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EOS Black Community Hit by Phishing Attack

EOS

EOS Black, a dApp development initiative, has reported the existence of a website that is attempting to steal private keys by impersonating the official site. The real EOS Black site is located at eosblack.io, while the fake site is located at eos-black.com. Both sites look almost identical, but the latter is a phishing attempt.

How the Scam Works

At first, the fake site seems to be a legitimate airdrop. But after you enter your public EOS name or address, the fake site asks you to “sign the request with your EOS PRIVATE key,” an action that would give the site access to your EOS wallet.

EOS Black is reminding users that the legitimate site never requests private keys. This applies to all cryptocurrencies and wallets: private keys are solely used to move money out of your wallet. Private keys should never be shared.

Additionally, the scammer seems to be hoping that visitors have forgotten that the original airdrop has ended: the real EOS Black airdrop concluded in July, but the scam claims to be offering “bonus” tokens as of today. This is, again, not true.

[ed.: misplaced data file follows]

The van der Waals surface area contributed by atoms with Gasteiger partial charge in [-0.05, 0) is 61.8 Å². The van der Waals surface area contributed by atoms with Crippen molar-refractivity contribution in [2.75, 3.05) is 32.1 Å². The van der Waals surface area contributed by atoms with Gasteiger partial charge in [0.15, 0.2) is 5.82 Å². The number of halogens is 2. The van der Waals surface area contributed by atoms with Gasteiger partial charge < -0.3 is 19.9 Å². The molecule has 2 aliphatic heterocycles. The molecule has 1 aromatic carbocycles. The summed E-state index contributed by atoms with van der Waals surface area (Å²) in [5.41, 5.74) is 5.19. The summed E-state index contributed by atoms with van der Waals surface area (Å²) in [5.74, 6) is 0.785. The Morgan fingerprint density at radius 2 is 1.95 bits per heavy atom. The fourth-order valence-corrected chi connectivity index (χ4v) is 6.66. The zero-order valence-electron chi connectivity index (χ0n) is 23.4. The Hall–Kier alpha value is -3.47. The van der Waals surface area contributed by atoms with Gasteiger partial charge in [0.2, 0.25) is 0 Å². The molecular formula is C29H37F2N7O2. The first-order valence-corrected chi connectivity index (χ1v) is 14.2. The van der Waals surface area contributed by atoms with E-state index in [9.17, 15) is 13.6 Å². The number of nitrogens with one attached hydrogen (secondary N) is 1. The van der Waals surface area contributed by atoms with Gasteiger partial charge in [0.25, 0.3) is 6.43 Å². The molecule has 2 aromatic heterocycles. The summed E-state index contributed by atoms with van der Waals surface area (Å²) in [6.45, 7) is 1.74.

Suggested Reading : Learn more about EOS in our beginner’s guide.

A Widespread Problem

Phishing is a widespread problem, and crypto airdrops have proven themselves to be a profitable opportunity for phishers. Although legitimate airdrops exist, airdrops can also be used to compromise a victim’s wallet with little effort. Novice users can easily confuse private keys with public addresses and give out the wrong informationthe difference is explained in detail here.

EOS is far from the only target of phishing attacks, which have become a common line of attack across virtually all cryptocurrencies. The worst offender is undoubtedly the plague of celebrity lookalike bots that promise free cryptocurrency on Twitter…if you send them your own crypto first. The scam is so egregious that Elon Musk has enlisted the help of Dogecoin’s creator in order to solve the increasingly severe problem.

Some phishing campaigns are disabled quickly, but today’s scam has not yet been shut down. Of course, even if it is shut down, another scam will pop up in its place. The only solution is to remain vigilant: never give out your private keys, and never send crypto to airdrops.

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